Printing House Square, in a print from 1866, and the world of newspaper publishing in the mid-19th century. This was the heart of journalism in New York, where the streets reeked of ink, reporters and editors darted back and forth from their offices, and newsboys gathered to pick up their morning bundles of hot-off-the-press editions. (NYPL)

From another angle (print is labeled from 1870s) we see the offices of the Trubune, the Times and the World. The New York World at this time was under publisher Marble Manton was disreputable and unsuccessful.

The fate of the New York World was transformed when it was purchased by innovator Joseph Pulitzer, who modernized the publication — introducing such staples of cover photographs and banner headlines — and increased its popularity through sometimes sensational articles. (NYPL)

Not to be outdone, William Randolph Hearst stepped into the publishing fray in 1896 with the New York Morning Journal, matching the World head to head in pulling out the stops to increase circulation and ad revenue.

This is Duane Street in the early 1900s. I’m including this picture because the Newsboys Lodging House, where many of the strikers resided for a nickel a night, was located at 9 Duane Street, in the shadow of the World’s distinctive tower.

Pulitzer’s World Building from Park Row, designed by George Post, was at one time the tallest building in the world. It sits near the Tribune building, at center.
Newsboys were not the ‘plucky’, can-do ambitious entrepreneurs that pop culture has made them out to be, although sometimes (like this guy) they come close.

A Lewis Hine photograph with the caption “Group of newsboys starting out at Brooklyn Bridge early Sunday morning.” The newsies got up every morning to pick up their bundle of newspapers. New York newspapers raised the price of these bundles during the Spanish-American War, when circulation increased. When the war was over, many newspapers lowered the price. All but the World and the Journal. [NYPL]

A cluster of newsboys, amongst sailors and businessmen, out at the Brooklyn Navy Yard, 1903. Brooklyn newsies had taken on the newspapers via a strike as far back as 1886 and joined their Manhattan counterparts in fighting back at Pulitzer and Hearst.(Courtesy Shorpy, who has a beautiful larger version)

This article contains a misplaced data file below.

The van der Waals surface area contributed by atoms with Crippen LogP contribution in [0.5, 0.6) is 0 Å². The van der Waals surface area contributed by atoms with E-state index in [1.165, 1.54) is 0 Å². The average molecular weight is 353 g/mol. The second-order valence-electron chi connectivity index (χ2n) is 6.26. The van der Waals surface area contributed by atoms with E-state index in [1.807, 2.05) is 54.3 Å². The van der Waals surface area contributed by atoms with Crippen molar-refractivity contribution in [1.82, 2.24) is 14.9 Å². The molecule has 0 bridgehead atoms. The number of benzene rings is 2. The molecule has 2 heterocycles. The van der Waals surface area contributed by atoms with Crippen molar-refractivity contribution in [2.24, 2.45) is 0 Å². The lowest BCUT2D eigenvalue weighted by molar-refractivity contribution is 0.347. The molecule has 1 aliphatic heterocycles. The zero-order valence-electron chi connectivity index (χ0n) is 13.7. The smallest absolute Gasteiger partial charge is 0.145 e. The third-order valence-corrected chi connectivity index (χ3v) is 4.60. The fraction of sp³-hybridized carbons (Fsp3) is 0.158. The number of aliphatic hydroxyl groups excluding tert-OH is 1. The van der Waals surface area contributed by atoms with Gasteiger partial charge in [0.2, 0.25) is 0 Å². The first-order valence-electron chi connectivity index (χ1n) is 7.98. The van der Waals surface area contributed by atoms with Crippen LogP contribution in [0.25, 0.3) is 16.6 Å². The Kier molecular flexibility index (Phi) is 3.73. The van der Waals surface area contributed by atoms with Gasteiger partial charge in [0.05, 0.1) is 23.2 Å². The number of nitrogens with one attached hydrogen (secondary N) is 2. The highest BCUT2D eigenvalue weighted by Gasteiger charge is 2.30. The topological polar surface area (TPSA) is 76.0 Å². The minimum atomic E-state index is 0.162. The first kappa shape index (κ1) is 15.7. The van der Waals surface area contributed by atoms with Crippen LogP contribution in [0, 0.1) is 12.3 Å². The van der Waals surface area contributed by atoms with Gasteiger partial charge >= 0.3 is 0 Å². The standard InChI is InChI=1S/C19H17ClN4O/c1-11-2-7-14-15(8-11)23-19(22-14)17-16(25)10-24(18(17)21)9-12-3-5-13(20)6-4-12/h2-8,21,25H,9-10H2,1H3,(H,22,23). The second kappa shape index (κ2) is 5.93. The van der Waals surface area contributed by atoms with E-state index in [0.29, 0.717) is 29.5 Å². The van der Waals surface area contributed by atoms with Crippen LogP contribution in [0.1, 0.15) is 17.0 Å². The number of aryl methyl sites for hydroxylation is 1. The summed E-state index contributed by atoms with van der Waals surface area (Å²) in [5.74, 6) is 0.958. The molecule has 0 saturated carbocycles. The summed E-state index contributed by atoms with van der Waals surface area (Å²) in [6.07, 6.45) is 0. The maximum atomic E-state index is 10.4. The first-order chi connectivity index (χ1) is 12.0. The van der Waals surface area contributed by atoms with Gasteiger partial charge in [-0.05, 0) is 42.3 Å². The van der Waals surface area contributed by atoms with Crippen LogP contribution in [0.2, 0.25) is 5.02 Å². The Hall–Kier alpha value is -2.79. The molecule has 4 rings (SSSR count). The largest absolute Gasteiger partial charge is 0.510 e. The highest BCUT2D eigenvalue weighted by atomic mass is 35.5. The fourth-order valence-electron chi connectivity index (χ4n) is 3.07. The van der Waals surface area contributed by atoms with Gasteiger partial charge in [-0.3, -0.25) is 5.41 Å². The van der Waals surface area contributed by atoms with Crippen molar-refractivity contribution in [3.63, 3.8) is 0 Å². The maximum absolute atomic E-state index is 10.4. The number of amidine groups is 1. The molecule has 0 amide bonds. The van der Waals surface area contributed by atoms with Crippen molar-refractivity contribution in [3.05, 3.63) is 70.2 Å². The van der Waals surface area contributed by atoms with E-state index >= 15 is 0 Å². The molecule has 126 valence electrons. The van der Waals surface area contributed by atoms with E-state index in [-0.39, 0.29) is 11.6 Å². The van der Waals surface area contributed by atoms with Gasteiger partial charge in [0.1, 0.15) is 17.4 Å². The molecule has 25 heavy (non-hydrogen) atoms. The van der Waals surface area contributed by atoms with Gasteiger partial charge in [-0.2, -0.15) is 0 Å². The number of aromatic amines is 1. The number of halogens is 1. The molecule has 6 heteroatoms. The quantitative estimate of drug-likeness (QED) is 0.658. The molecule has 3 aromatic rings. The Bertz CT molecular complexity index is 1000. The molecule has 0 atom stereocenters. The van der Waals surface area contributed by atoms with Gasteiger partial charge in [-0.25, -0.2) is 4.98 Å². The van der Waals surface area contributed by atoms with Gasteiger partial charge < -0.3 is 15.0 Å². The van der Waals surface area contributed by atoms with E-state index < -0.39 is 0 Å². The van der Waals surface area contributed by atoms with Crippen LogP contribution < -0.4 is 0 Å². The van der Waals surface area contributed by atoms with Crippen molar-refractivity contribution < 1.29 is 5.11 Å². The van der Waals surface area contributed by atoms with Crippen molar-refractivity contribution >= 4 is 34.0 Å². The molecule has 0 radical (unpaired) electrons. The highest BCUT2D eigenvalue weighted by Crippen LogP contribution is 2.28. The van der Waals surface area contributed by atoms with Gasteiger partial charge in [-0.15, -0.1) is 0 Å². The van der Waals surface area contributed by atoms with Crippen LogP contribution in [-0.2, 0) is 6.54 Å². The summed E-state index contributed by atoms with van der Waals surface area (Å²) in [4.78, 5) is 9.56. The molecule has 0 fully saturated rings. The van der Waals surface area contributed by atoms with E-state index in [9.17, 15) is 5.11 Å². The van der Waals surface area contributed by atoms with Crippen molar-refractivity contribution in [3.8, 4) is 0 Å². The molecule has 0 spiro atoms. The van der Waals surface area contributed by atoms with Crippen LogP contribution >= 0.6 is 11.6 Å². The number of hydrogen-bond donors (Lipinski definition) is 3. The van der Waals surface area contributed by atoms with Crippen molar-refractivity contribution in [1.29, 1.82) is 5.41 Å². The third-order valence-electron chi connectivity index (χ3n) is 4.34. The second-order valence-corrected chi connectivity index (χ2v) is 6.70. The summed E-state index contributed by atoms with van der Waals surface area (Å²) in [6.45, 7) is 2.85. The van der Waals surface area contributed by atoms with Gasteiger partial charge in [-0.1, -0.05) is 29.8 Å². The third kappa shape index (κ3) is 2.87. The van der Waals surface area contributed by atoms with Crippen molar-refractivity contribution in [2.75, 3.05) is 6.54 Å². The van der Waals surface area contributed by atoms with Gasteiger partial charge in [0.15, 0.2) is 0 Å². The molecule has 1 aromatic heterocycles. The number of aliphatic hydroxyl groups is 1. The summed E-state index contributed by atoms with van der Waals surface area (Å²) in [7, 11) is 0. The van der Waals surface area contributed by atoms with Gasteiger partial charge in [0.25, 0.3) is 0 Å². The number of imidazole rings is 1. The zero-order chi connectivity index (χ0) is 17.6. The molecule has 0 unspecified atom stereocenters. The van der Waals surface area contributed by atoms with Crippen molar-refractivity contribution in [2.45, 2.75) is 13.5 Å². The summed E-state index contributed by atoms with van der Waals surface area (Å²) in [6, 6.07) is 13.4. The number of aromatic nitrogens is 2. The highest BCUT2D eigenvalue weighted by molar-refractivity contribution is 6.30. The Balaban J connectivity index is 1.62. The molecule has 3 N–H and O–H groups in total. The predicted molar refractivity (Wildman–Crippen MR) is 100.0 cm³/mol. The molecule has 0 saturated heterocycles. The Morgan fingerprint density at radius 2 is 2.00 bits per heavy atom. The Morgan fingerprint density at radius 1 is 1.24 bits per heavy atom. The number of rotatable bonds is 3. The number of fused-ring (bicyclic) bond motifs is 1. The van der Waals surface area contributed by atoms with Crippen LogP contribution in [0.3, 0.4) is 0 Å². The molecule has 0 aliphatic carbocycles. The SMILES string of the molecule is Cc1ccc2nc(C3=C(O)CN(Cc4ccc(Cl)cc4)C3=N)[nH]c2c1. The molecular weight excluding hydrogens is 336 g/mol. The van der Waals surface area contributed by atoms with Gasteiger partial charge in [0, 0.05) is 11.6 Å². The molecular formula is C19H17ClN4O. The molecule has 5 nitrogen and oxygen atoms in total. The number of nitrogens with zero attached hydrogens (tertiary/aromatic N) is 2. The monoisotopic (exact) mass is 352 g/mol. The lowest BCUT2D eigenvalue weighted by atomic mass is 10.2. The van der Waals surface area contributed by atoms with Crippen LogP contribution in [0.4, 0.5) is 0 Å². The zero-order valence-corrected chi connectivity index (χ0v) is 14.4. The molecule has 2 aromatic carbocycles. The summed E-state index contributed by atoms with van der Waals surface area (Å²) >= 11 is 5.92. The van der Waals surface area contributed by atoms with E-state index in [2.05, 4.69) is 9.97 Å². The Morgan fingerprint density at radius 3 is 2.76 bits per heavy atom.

The life of the newsie aged children prematurely. Getting up early, staying up late, most of them homeless and scrounging for nickels and dimes to survive, the 19th century newsboy got by on emulating adulthood. The boys below were photographed by Lewis Hine in St. Louis. (from Shorpy, who have a larger view)

Hine and Staten Islander Alice Austen are the two most well-known photographers of everyday life in New York and captured life on the streets in all its unglamorized tarnish. Below, Austen captures a newsie hard at work in 1906.

Although most newsies were boys, there were many newsgirls as well, such as this young lady in a fetching hat. Photo by Alice Austen. [NYPL]

Even with aid organazations like the Children’s Aid Society and lodging homes for wayward waifs, many newsboys lived their entire lives on the streets. The picture below is from 1912, by Hine. (NYPL)

Why do photographs of young kids from this era seem to resonate so strongly? You can look at these pictures and see your own children, nieces and nephews and neighbors. As children — particularly poor ones– have few of the fashionable trappings of adults of this era, we’re able to recognize common expressions. I highly recommend checking out the collections of Lewis Wickes Hine and Alice Austen at both the New York Public Library Digital Collection and the Library of Congress.

Finally, here’s a one more photograph from 1943 of a modern newsie, decades after the strike, by another great photographer Gordon Parks (yes, the director of Shaft). I like that he’s standing in front of a sign for the Journal-American, the newspaper that Hearst’s Journal morphed into.
[LOC]

And I couldn’t close without a little nod to that oft-maligned, cult classic Newsies , featuring fictional portrayals of Racetrack Higgins, David Simmons and of course Kid Blink (in a reduced role from his actual participation in the strike) (Thanks to Pengo for the link suggestion)

Finally I deeply apologize: I’m sadly aware that my impersonation of a newsboy’s dialect had a bit of an Ozark twang in it! I was never meant for the stage, I guess….